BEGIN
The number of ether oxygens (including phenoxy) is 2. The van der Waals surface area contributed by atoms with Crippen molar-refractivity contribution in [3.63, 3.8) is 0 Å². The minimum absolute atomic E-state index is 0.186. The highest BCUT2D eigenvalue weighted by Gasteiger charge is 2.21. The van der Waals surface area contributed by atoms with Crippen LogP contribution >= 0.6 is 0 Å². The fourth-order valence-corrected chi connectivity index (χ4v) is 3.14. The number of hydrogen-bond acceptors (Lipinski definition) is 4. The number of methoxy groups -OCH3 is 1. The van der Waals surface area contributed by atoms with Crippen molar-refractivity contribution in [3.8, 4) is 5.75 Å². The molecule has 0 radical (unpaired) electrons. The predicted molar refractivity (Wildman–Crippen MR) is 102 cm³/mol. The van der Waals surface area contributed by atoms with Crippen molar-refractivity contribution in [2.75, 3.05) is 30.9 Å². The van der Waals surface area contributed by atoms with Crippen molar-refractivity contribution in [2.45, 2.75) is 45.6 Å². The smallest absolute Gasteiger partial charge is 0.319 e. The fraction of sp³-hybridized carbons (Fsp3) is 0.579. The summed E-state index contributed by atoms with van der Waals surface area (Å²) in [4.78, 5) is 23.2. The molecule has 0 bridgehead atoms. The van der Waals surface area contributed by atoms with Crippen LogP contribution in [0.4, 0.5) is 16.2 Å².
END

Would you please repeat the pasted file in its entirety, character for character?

The number of ether oxygens (including phenoxy) is 2. The van der Waals surface area contributed by atoms with Crippen molar-refractivity contribution in [3.63, 3.8) is 0 Å². The minimum absolute atomic E-state index is 0.186. The highest BCUT2D eigenvalue weighted by Gasteiger charge is 2.21. The van der Waals surface area contributed by atoms with Crippen LogP contribution >= 0.6 is 0 Å². The fourth-order valence-corrected chi connectivity index (χ4v) is 3.14. The number of hydrogen-bond acceptors (Lipinski definition) is 4. The number of methoxy groups -OCH3 is 1. The van der Waals surface area contributed by atoms with Crippen molar-refractivity contribution in [3.8, 4) is 5.75 Å². The molecule has 0 radical (unpaired) electrons. The predicted molar refractivity (Wildman–Crippen MR) is 102 cm³/mol. The van der Waals surface area contributed by atoms with Crippen molar-refractivity contribution in [2.75, 3.05) is 30.9 Å². The van der Waals surface area contributed by atoms with Crippen molar-refractivity contribution in [2.45, 2.75) is 45.6 Å². The smallest absolute Gasteiger partial charge is 0.319 e. The fraction of sp³-hybridized carbons (Fsp3) is 0.579. The summed E-state index contributed by atoms with van der Waals surface area (Å²) in [4.78, 5) is 23.2. The molecule has 0 bridgehead atoms. The van der Waals surface area contributed by atoms with Crippen LogP contribution in [0.4, 0.5) is 16.2 Å².